Mustang P-51B (oz231)
About this Plan
P-51B Mustang (Model Mustang). Free flight rubber scale model.
Quote: "THE North American P-51B Mustang featured on our cover this month is of ideal layout and its favorable design makes it highly satisfactory for a scale model with good flying qualities.
The plan is for a balsawood model, but if the builder is unable to obtain sufficient balsa for the whole job, pine or similar material may be substituted without impairing the model's flying ability.
Conventional construction methods are followed. Be sure to do the work neatly and accurately, and exercise care to cement all joints firmly. Where pine or other such wood is substituted, the thickness of the part should be reduced since the material is stronger.
Construction: Full size plans are presented, and with the exception of one wing and stabilizer half, no redrawing will be necessary; work right over the plan to simplify and speed construction. Make the wing first. It is built in two halves which are later joined. Ribs Nos.1, 2, 3 are 1/16 thick balsa while the others are 1/32. Cut and sand the ribs carefully to exact shape. The leading edge and spar are cut from sheet, balsa and are tapered as indicated. Assemble the parts over the plans using pins to hold them in place; cement the joints solidly. Trim the leading and trailing edges as well as, the 1/8 sheet tips roughly to shape; then sand the whole structure.
Use of the keel and bulkhead method simplifies the fuselage construction. Cut two of each bulkhead from 1/16 sheet. To assemble, pin the top and bottom keel in place on the side view and attach the half bulkheads. Add the side keel, and when this structure is dry remove from the plan and add the remaining bulkheads and keel. Now place the 1/16 sq. stringers starting nearest the side keel; be careful to keep from disaligning the frame by adding a stringer to each side at the same time. Cut the notches as required, and be careful to align them perfectly.
At the recess for the wing, curved pieces of 3/32 sheet are required. They are similar to the center keel in shape and they should fit the curvature of the wing neatly. Two pieces of 1/4 in sheet cemented together form the nose block; roughly cut it to shape before cementing to bulkhead No.1. Note that the center of the nose block is cut out to receive the nose plug. In the rear where the rubber holding bamboo pin is mounted, attach hard sheet retainers. For the curved windows behind the pilot's cockpit a frame is required; it is carved from several pieces of sheet balsa.
On the real P-51 a radiator is mounted under the belly. This was eliminated on the original model in the interest of better flights. Those desiring maximum scale will want it, however, therefore crossections are shown. It may be of built-up construction or hollowed out from a solid block of balsa. It is best to leave the radiator off until the wing has been covered assembled to the fuselage..."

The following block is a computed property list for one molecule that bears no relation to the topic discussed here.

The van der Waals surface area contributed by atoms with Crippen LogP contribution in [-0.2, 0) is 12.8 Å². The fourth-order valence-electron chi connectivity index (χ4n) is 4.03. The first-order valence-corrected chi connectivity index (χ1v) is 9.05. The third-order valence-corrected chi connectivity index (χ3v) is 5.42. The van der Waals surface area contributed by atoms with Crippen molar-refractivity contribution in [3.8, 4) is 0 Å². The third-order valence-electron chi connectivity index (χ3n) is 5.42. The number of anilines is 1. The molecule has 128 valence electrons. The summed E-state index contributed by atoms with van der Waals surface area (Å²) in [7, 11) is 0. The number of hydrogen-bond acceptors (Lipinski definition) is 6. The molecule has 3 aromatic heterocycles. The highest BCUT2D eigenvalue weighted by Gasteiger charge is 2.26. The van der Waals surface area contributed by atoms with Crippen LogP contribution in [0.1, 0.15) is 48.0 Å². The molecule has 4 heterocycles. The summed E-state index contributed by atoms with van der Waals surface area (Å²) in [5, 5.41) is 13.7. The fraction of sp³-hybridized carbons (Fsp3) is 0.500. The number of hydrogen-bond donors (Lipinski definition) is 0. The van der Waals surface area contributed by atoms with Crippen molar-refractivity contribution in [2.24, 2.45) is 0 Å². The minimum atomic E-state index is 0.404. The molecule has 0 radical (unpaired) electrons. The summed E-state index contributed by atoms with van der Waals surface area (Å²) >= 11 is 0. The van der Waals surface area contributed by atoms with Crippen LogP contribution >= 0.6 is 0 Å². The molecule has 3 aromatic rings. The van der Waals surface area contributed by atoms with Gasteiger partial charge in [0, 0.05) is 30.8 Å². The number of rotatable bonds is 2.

Update 1/03/2017: Replaced this plan with a clearer copy, stitched together as single sheet, thanks to Pilgrim.
Direct submission to Outerzone.
Supplementary file notes
Article pages, thanks to gthunter.
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by Earl Stahl
from Model Airplane News
Scale Rubber F/F LowWing Military Fighter
all formers complete :)
got article :)
Found online 10/04/2011 at:
Format: • PDFbitmap
Credit*: orange&white, Pilgrim
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User commentsThis is an Allison powered P-51A.
zef - 14/05/2019
If you like. But the fact is that we're talking about a plan for a flying model, not a real world prototype. The plan was published by MAN in May 1944, and they described it in the text, on page 9, as the 'North American P-51B Mustang'. They had a front cover for that month, with the words: 'Mustang P-51B' on it. So that's the plan title we will be using here, too. That's just the way this site works. Think of it this way: we simply record the history of each plan, no matter how inconvenient it is :)
SteveWMD - 14/05/2019
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* Credit field
The Credit field in the Outerzone database is designed to recognise and credit the hard work done in scanning and digitally cleaning these vintage and old timer model aircraft plans to get them into a usable format. Currently, it is also used to credit people simply for uploading the plan to a forum on the internet. Which is not quite the same thing. This will change soon. Probably.
This model plan (like all plans on Outerzone) is supposedly scaled correctly and supposedly will print out nicely at the right size. But that doesn't always happen. If you are about to start building a model plane using this free plan, you are strongly advised to check the scaling very, very carefully before cutting any balsa wood.
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